The obsessions and compulsions can vary widely between person to person. Some of the more common compulsions include excessive hand washing, counting of certain objects, and repeatedly checking something, such as the door being locked.
The main thing is the person constantly has intrusive thoughts and feels like they must carry out a certain "ritual" (such as hand washing) to get rid of the anxious feeling.
The main forms of treatment for OCD are cognitive behavioral therapy (CBT) and psychotropic medications. These can include SSRIs and tricyclic antidepressants.
4. Post-Traumatic Stress Disorder (PTSD)
Post-Traumatic Stress Disorder (PTSD) may be another anxiety disorder you've heard about. This disorder may develop after a traumatic life event, such as sexual assault or warfare. This is why many rape victims and veterans are diagnosed with this disorder.
You may start having symptoms within 3 months of the traumatic event, but in some cases, they may not start manifesting for years. The primary thing you may experience is intrusive thoughts surrounding the event, making you relive it. On the other hand, it's not uncommon to block out memories or even have amnesia surrounding the event.
It's completely normal to have these symptoms after any traumatic events, but if they persist after one month and are quite serious, then you may have PTSD.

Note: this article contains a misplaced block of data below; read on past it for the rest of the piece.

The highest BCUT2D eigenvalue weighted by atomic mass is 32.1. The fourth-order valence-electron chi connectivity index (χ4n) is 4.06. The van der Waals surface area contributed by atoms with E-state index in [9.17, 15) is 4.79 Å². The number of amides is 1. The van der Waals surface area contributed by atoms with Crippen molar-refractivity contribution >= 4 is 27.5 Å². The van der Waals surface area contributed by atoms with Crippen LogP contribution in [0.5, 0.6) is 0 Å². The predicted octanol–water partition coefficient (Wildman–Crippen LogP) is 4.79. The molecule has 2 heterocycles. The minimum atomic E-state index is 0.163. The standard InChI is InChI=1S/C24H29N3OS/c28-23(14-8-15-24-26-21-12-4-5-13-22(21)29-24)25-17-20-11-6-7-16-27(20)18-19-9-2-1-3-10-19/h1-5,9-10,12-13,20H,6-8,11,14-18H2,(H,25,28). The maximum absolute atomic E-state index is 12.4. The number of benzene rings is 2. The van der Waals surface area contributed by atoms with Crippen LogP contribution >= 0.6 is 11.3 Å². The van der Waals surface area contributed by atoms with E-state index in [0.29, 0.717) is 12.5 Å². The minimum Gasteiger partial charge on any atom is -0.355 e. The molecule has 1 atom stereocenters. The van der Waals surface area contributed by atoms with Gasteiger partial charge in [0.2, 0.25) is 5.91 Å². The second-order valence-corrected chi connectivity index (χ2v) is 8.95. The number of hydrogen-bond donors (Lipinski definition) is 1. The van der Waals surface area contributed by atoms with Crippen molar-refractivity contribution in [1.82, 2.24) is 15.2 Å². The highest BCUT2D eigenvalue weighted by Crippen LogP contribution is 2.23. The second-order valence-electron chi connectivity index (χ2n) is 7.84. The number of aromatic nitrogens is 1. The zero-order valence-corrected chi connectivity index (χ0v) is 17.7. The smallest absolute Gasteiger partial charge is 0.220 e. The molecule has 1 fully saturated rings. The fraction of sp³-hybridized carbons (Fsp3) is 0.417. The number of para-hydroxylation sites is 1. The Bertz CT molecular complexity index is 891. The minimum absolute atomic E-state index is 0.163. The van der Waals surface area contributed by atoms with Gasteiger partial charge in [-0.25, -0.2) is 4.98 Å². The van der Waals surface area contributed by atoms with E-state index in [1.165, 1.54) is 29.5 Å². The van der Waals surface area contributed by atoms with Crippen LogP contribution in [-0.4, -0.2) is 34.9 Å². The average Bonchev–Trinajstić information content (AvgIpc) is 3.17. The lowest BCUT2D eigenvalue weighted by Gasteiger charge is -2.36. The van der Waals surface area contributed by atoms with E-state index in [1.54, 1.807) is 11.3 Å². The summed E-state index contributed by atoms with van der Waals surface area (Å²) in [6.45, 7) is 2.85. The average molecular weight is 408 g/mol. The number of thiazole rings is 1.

The approach to treating PTSD is mainly counseling. Both CBT and interpersonal psychotherapy are used, as is eye movement desensitization and reprocessing (EMDR).
Antidepressants and glucocorticoids may be prescribed, but generally, they aren't used as the primary treatment method.
5. Social Anxiety Disorder (SAD)
Social Anxiety Disorder (SAD) is also known as social phobia. If you have this disorder, you may worry excessively about certain social situations. But your biggest fear is probably being viewed negatively by others.
When you're in social situations, you might start sweating, blushing, or have heart palpitations. Other symptoms include nausea and trembling, as well as stammering, faster-than-normal speech, and trouble breathing. If it gets bad enough, you might have a panic attack as well.
CBT is the type of treatment you'd get for SAD. If someone with SAD doesn't want to go through therapy, then they may be prescribed SSRIs. SNRIs and anticonvulsant drugs may be prescribed if SSRIs don't work.
Get Your Anxiety Disorders Treated
After reading this list of anxiety disorders, you may be concerned that you have one, or even two. It can be alarming to read through symptoms and have them match up to what you're experiencing.
But before you panic, know that the first step is to make an appointment with a doctor. Only they can properly diagnose you and recommend the best treatment available. If you have any anxiety disorders, you can still manage them and lead a normal and healthy life with proper care.